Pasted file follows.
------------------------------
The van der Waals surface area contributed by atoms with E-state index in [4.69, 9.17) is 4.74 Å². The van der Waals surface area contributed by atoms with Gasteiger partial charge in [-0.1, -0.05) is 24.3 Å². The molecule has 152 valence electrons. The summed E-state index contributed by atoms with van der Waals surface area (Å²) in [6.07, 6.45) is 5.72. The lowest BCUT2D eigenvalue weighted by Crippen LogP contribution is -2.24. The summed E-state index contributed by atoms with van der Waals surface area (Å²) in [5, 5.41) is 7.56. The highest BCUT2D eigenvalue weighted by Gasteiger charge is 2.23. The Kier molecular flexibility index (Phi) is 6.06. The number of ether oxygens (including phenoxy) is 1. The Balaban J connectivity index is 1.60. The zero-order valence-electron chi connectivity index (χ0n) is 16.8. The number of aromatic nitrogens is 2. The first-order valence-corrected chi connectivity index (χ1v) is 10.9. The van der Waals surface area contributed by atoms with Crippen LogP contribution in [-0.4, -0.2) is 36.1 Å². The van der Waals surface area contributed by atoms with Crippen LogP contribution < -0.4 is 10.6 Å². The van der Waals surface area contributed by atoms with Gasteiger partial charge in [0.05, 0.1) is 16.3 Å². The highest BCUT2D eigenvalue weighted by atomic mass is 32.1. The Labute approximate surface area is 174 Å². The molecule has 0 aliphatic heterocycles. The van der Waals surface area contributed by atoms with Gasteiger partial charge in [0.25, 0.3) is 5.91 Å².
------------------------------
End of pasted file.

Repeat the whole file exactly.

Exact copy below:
The van der Waals surface area contributed by atoms with E-state index in [4.69, 9.17) is 4.74 Å². The van der Waals surface area contributed by atoms with Gasteiger partial charge in [-0.1, -0.05) is 24.3 Å². The molecule has 152 valence electrons. The summed E-state index contributed by atoms with van der Waals surface area (Å²) in [6.07, 6.45) is 5.72. The lowest BCUT2D eigenvalue weighted by Crippen LogP contribution is -2.24. The summed E-state index contributed by atoms with van der Waals surface area (Å²) in [5, 5.41) is 7.56. The highest BCUT2D eigenvalue weighted by Gasteiger charge is 2.23. The Kier molecular flexibility index (Phi) is 6.06. The number of ether oxygens (including phenoxy) is 1. The Balaban J connectivity index is 1.60. The zero-order valence-electron chi connectivity index (χ0n) is 16.8. The number of aromatic nitrogens is 2. The first-order valence-corrected chi connectivity index (χ1v) is 10.9. The van der Waals surface area contributed by atoms with Crippen LogP contribution in [-0.4, -0.2) is 36.1 Å². The van der Waals surface area contributed by atoms with Crippen LogP contribution < -0.4 is 10.6 Å². The van der Waals surface area contributed by atoms with Gasteiger partial charge in [0.05, 0.1) is 16.3 Å². The highest BCUT2D eigenvalue weighted by atomic mass is 32.1. The Labute approximate surface area is 174 Å². The molecule has 0 aliphatic heterocycles. The van der Waals surface area contributed by atoms with Gasteiger partial charge in [0.25, 0.3) is 5.91 Å².